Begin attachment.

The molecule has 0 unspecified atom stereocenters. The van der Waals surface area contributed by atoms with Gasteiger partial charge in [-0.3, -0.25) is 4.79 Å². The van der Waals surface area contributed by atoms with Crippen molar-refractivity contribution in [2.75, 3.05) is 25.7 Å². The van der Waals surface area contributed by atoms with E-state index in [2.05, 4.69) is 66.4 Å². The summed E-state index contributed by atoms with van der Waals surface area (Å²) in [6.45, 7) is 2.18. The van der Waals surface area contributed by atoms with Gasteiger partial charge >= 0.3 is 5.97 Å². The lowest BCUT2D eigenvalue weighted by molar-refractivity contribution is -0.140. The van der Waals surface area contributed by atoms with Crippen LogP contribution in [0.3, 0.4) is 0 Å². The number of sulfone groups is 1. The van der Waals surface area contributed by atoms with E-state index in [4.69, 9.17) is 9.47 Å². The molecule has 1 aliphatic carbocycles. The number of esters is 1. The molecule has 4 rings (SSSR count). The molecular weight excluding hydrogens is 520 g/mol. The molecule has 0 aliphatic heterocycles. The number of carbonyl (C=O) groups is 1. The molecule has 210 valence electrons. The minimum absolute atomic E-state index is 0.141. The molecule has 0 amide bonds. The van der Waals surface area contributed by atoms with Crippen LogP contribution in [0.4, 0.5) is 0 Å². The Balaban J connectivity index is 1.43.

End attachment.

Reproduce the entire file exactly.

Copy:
The molecule has 0 unspecified atom stereocenters. The van der Waals surface area contributed by atoms with Gasteiger partial charge in [-0.3, -0.25) is 4.79 Å². The van der Waals surface area contributed by atoms with Crippen molar-refractivity contribution in [2.75, 3.05) is 25.7 Å². The van der Waals surface area contributed by atoms with E-state index in [2.05, 4.69) is 66.4 Å². The summed E-state index contributed by atoms with van der Waals surface area (Å²) in [6.45, 7) is 2.18. The van der Waals surface area contributed by atoms with Gasteiger partial charge >= 0.3 is 5.97 Å². The lowest BCUT2D eigenvalue weighted by molar-refractivity contribution is -0.140. The van der Waals surface area contributed by atoms with Crippen LogP contribution in [0.3, 0.4) is 0 Å². The number of sulfone groups is 1. The van der Waals surface area contributed by atoms with E-state index in [4.69, 9.17) is 9.47 Å². The molecule has 1 aliphatic carbocycles. The number of esters is 1. The molecule has 4 rings (SSSR count). The molecular weight excluding hydrogens is 520 g/mol. The molecule has 0 aliphatic heterocycles. The number of carbonyl (C=O) groups is 1. The molecule has 210 valence electrons. The minimum absolute atomic E-state index is 0.141. The molecule has 0 amide bonds. The van der Waals surface area contributed by atoms with Crippen LogP contribution in [0.4, 0.5) is 0 Å². The Balaban J connectivity index is 1.43.